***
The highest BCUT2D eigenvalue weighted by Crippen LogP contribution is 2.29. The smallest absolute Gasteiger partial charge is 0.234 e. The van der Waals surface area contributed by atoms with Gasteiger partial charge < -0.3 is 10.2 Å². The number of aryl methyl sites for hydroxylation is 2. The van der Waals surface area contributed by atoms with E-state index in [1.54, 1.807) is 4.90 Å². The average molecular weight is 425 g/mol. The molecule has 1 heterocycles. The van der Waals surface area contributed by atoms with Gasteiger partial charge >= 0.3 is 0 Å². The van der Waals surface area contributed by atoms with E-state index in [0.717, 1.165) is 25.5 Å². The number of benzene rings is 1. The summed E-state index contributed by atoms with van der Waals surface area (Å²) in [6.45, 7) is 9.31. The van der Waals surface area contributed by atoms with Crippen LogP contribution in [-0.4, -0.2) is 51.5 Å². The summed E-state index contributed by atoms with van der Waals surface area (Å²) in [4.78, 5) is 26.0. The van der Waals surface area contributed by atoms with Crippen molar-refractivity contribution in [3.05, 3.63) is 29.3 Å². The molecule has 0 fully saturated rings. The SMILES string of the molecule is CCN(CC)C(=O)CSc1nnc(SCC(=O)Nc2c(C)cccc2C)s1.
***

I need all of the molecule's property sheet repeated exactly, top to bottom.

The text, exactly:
The highest BCUT2D eigenvalue weighted by Crippen LogP contribution is 2.29. The smallest absolute Gasteiger partial charge is 0.234 e. The van der Waals surface area contributed by atoms with Gasteiger partial charge < -0.3 is 10.2 Å². The number of aryl methyl sites for hydroxylation is 2. The van der Waals surface area contributed by atoms with E-state index in [1.54, 1.807) is 4.90 Å². The average molecular weight is 425 g/mol. The molecule has 1 heterocycles. The van der Waals surface area contributed by atoms with Gasteiger partial charge >= 0.3 is 0 Å². The van der Waals surface area contributed by atoms with E-state index in [0.717, 1.165) is 25.5 Å². The number of benzene rings is 1. The summed E-state index contributed by atoms with van der Waals surface area (Å²) in [6.45, 7) is 9.31. The van der Waals surface area contributed by atoms with Crippen LogP contribution in [-0.4, -0.2) is 51.5 Å². The summed E-state index contributed by atoms with van der Waals surface area (Å²) in [4.78, 5) is 26.0. The van der Waals surface area contributed by atoms with Crippen molar-refractivity contribution in [3.05, 3.63) is 29.3 Å². The molecule has 0 fully saturated rings. The SMILES string of the molecule is CCN(CC)C(=O)CSc1nnc(SCC(=O)Nc2c(C)cccc2C)s1.